And this documentary would not have been possible without the support of my dear friends from SVU: Mariska Hargitay, Chris Meloni, Dawn DeNoon, Jon Greene, Amanda Greene, Mark Goffman, Josh Singer, Paul Grellong, Kam Miller and Ken Storer. They bought the Canon high-def camera Alcides is using. I am so grateful.
Please keep following our adventure.
All my best,
Saturday, August 4, 2007
posted by Chris
I am writing this somewhere over the Atlantic, as I fly the first leg of my journey to Maputo. This will be my first blogging experience, one that I already find somewhat difficult. Itâ€™s odd for me to write in the first person, as generally I feel most comfortable focusing on characters and stories — certainly not myself. I suppose thereâ€™s a reason I chose a life behind the camera instead of in front of it.
My days leading up to departure were intensely busy, and I certainly neglected a lot of people and responsibilities as a result. I was gathering, testing, and packing video equipment for this trip, rewriting a screenplay, creating a new one, and coordinating the upcoming release of my first feature film, PADRE NUESTRO. So I am quite looking forward to the focus and purpose that will come with our project in Mozambique, as I think it will offer some badly needed space and perspective.
I am thrilled at the prospect of encountering the unknown these next two weeks, yet I am also quite apprehensive. Itâ€™s been over two decades since I last visited East Africa (my place of birth), and I am not quite sure how the radical transformation of the Sub-Saharan region will affect me. My memories are indelible, yet they have become more and more incongruous with the news stories, images, and reports from friends over the last twenty years.
I hesitate to make any generalizing statements about the dual epidemics of poverty and disease in Africa (especially HIV/AIDS), before engaging those realities in person. We all know (I hope) the numbers, the statistics, the tolls. But I am not sure how much weâ€™ve transcended that data and seen the human dimension that constitutes it.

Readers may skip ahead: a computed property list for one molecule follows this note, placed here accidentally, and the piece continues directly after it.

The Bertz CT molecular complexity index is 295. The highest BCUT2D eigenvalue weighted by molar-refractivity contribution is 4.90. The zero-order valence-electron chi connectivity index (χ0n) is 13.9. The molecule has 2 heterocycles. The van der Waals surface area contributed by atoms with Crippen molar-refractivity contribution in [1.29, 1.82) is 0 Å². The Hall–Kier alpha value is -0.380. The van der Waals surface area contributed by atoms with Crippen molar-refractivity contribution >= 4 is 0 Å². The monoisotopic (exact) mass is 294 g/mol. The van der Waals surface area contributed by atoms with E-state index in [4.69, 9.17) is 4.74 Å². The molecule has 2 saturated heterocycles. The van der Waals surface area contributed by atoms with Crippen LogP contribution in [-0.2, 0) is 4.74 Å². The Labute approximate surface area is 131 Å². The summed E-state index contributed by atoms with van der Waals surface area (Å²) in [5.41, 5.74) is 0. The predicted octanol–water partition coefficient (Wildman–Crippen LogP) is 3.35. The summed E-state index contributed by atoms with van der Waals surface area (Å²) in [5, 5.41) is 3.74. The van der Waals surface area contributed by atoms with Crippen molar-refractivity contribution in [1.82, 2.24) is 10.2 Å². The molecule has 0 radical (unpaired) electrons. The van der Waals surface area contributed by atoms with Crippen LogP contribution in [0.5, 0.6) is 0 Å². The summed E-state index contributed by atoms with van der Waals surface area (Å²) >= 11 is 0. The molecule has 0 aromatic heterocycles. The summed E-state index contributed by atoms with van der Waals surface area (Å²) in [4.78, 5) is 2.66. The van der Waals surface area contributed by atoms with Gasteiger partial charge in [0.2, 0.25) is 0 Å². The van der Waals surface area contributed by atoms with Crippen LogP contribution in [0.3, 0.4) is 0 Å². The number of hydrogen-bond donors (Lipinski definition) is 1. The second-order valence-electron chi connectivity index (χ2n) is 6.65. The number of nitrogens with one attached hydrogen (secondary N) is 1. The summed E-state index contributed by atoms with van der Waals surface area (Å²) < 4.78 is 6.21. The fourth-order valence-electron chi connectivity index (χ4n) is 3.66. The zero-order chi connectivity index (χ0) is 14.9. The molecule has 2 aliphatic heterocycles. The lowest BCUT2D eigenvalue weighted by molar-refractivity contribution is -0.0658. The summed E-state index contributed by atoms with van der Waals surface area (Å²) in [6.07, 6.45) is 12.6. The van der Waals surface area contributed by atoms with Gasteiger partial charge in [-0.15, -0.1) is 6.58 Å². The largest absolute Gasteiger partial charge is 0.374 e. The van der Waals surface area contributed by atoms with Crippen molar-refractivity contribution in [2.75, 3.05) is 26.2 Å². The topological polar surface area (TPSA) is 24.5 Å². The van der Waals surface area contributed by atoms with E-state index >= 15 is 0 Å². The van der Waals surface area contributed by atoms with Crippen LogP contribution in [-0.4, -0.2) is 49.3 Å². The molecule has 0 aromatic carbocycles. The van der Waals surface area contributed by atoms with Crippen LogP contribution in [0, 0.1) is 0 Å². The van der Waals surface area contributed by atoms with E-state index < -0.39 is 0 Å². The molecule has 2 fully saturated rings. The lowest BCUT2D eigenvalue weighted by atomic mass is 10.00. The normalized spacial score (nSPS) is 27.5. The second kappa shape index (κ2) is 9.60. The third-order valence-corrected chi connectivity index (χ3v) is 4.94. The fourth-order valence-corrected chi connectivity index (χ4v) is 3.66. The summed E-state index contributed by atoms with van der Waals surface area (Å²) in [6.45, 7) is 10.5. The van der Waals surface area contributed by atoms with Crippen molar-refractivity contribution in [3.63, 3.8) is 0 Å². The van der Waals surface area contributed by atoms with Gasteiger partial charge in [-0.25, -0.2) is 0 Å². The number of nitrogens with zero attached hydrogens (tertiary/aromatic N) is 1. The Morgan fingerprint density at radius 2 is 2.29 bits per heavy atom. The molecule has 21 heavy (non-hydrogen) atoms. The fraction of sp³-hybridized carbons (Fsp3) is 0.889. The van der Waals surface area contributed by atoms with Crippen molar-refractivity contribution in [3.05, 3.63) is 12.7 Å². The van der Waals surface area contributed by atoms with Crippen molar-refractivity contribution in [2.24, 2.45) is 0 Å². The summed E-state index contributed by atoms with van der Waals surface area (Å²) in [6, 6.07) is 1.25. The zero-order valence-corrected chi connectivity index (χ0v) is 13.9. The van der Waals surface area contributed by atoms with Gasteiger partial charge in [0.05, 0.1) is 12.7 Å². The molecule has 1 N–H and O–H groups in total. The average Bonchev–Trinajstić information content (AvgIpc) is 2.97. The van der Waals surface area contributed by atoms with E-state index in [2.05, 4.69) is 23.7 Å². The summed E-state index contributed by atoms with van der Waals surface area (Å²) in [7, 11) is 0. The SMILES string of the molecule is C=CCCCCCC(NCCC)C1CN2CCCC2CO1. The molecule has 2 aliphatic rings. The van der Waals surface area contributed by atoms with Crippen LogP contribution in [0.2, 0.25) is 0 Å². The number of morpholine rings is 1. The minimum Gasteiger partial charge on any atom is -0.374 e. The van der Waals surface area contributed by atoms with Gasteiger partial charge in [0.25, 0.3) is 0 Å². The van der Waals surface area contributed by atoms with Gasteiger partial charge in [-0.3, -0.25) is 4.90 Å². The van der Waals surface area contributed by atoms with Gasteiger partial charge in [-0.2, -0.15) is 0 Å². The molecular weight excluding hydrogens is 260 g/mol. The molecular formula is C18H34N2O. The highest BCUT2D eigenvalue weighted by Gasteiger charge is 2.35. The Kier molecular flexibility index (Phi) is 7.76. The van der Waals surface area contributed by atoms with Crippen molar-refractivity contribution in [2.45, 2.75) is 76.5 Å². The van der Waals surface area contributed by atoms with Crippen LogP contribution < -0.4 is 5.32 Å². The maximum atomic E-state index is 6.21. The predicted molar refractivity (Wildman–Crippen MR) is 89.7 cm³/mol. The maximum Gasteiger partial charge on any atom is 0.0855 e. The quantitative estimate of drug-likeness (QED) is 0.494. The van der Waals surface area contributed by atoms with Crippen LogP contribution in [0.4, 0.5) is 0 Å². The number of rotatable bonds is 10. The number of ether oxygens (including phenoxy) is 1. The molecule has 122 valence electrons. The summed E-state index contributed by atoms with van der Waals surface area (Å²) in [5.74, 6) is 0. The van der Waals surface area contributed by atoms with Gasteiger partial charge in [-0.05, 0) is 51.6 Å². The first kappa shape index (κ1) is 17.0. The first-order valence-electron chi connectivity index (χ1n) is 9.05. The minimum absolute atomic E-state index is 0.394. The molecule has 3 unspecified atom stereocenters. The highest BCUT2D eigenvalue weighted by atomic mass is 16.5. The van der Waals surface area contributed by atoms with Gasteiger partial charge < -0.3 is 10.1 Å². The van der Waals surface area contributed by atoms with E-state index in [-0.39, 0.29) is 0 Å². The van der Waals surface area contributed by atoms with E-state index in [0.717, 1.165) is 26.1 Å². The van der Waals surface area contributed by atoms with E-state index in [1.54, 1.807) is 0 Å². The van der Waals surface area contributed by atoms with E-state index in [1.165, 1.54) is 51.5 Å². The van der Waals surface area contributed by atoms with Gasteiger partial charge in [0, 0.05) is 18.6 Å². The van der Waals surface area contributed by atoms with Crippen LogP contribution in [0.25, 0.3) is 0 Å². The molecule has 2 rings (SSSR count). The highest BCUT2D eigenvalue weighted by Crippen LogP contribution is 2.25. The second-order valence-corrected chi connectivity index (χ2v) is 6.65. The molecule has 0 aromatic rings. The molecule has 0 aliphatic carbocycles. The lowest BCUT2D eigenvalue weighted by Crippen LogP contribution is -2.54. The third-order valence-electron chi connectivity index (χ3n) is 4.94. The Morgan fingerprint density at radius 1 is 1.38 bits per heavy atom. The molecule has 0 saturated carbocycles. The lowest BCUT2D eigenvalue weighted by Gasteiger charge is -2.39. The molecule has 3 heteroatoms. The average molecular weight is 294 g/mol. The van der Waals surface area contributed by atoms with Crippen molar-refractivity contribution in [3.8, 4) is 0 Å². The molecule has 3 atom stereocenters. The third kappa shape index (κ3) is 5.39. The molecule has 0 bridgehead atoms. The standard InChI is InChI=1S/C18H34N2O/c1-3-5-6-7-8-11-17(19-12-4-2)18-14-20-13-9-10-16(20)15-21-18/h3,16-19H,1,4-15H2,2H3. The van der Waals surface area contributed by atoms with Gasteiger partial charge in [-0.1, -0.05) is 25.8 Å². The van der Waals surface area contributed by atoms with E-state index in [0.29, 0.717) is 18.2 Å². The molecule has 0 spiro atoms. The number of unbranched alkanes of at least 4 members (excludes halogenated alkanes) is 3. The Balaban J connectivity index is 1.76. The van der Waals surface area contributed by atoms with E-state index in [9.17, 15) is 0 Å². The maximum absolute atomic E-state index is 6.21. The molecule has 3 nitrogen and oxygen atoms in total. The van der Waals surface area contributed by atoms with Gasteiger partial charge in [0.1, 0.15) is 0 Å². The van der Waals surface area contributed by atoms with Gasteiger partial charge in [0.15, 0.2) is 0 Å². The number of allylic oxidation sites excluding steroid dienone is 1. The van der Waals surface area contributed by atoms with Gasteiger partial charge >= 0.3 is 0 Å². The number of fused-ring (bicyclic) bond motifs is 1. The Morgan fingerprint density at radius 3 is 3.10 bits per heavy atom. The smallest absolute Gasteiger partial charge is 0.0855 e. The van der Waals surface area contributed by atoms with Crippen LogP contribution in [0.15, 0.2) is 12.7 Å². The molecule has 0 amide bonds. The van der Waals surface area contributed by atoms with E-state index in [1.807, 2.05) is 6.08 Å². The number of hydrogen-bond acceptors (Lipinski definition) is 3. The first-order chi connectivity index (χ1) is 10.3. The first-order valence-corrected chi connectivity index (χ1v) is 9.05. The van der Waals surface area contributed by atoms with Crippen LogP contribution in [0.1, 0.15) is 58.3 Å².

Ironically, it seems to me, in this world where we have more and more access to each other via the new media, we spend less and less time truly connecting with others. The result has been a reduction to — and reliance on — labels. Perhaps itâ€™s a tool for managing the overload of stimuli we receive, or perhaps itâ€™s a way of coping with difficulty, or perhaps we really donâ€™t care about our neighbors after all. But with the labels come a simplification; a reduction of humanity.
One of the greatest things about film is that it speaks the universal language of human emotions that transcend cultural boundaries. I hope that by empowering a child to learn basic filmmaking, we can give him/her the tools to capture those emotions, and the power to speak that language. Though the clamor of our busy world will no doubt drone on we can help add a childâ€™s voice to that din, and just maybe, open up a new conversation.
And we can listen.
Before I end, I must thank Neal Baer and Holly Carter for extending me this great opportunity. Itâ€™s not often in life you get to share your gifts in order to empower others. Success has no better reward.